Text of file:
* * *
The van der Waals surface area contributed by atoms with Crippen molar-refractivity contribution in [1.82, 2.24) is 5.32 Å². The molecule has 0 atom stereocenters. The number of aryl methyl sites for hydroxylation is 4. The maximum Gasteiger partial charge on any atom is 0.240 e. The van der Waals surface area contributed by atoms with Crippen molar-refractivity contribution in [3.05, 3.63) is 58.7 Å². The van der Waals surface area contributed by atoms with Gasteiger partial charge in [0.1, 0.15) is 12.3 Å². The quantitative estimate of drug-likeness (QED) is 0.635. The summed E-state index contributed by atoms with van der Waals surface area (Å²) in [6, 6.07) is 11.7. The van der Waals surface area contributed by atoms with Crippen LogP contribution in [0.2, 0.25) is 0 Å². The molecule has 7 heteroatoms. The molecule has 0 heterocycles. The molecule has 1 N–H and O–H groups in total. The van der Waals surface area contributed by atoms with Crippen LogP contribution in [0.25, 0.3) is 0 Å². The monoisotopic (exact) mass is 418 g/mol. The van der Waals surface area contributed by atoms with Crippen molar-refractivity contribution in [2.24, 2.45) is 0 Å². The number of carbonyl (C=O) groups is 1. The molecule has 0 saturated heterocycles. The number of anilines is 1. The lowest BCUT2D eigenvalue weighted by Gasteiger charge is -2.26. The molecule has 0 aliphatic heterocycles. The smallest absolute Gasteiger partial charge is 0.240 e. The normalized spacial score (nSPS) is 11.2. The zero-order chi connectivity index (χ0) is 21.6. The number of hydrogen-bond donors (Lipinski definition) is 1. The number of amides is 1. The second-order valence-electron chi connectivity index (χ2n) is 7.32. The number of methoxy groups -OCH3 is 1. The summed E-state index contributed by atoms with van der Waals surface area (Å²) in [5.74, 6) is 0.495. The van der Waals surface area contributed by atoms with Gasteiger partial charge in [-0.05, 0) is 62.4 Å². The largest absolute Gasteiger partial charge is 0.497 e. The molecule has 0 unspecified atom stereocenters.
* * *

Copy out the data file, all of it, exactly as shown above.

The van der Waals surface area contributed by atoms with Crippen molar-refractivity contribution in [1.82, 2.24) is 5.32 Å². The molecule has 0 atom stereocenters. The number of aryl methyl sites for hydroxylation is 4. The maximum Gasteiger partial charge on any atom is 0.240 e. The van der Waals surface area contributed by atoms with Crippen molar-refractivity contribution in [3.05, 3.63) is 58.7 Å². The van der Waals surface area contributed by atoms with Gasteiger partial charge in [0.1, 0.15) is 12.3 Å². The quantitative estimate of drug-likeness (QED) is 0.635. The summed E-state index contributed by atoms with van der Waals surface area (Å²) in [6, 6.07) is 11.7. The van der Waals surface area contributed by atoms with Crippen LogP contribution in [0.2, 0.25) is 0 Å². The molecule has 7 heteroatoms. The molecule has 0 heterocycles. The molecule has 1 N–H and O–H groups in total. The van der Waals surface area contributed by atoms with Crippen LogP contribution in [0.25, 0.3) is 0 Å². The monoisotopic (exact) mass is 418 g/mol. The van der Waals surface area contributed by atoms with Crippen molar-refractivity contribution in [2.24, 2.45) is 0 Å². The number of carbonyl (C=O) groups is 1. The molecule has 0 saturated heterocycles. The number of anilines is 1. The lowest BCUT2D eigenvalue weighted by Gasteiger charge is -2.26. The molecule has 0 aliphatic heterocycles. The smallest absolute Gasteiger partial charge is 0.240 e. The normalized spacial score (nSPS) is 11.2. The zero-order chi connectivity index (χ0) is 21.6. The number of hydrogen-bond donors (Lipinski definition) is 1. The number of amides is 1. The second-order valence-electron chi connectivity index (χ2n) is 7.32. The number of methoxy groups -OCH3 is 1. The summed E-state index contributed by atoms with van der Waals surface area (Å²) in [5.74, 6) is 0.495. The van der Waals surface area contributed by atoms with Gasteiger partial charge in [-0.05, 0) is 62.4 Å². The largest absolute Gasteiger partial charge is 0.497 e. The molecule has 0 unspecified atom stereocenters.